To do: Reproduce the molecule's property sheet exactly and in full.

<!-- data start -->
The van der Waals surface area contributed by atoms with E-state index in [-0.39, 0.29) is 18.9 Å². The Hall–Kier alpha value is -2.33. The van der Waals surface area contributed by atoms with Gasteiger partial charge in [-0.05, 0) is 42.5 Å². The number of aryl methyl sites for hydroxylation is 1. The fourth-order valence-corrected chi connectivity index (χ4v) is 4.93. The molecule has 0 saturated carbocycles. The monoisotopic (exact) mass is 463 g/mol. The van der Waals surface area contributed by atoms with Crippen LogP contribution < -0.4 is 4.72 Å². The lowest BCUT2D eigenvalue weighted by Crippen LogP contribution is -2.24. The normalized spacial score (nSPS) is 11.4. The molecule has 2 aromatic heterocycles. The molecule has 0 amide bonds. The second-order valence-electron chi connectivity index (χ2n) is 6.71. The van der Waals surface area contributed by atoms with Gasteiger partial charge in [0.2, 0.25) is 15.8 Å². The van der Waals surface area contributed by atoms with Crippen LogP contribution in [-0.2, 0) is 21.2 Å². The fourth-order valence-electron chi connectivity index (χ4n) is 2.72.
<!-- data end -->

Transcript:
The van der Waals surface area contributed by atoms with E-state index in [-0.39, 0.29) is 18.9 Å². The Hall–Kier alpha value is -2.33. The van der Waals surface area contributed by atoms with Gasteiger partial charge in [-0.05, 0) is 42.5 Å². The number of aryl methyl sites for hydroxylation is 1. The fourth-order valence-corrected chi connectivity index (χ4v) is 4.93. The molecule has 0 saturated carbocycles. The monoisotopic (exact) mass is 463 g/mol. The van der Waals surface area contributed by atoms with Crippen LogP contribution < -0.4 is 4.72 Å². The lowest BCUT2D eigenvalue weighted by Crippen LogP contribution is -2.24. The normalized spacial score (nSPS) is 11.4. The molecule has 2 aromatic heterocycles. The molecule has 0 amide bonds. The second-order valence-electron chi connectivity index (χ2n) is 6.71. The van der Waals surface area contributed by atoms with Gasteiger partial charge in [0.2, 0.25) is 15.8 Å². The van der Waals surface area contributed by atoms with Crippen LogP contribution in [-0.2, 0) is 21.2 Å². The fourth-order valence-electron chi connectivity index (χ4n) is 2.72.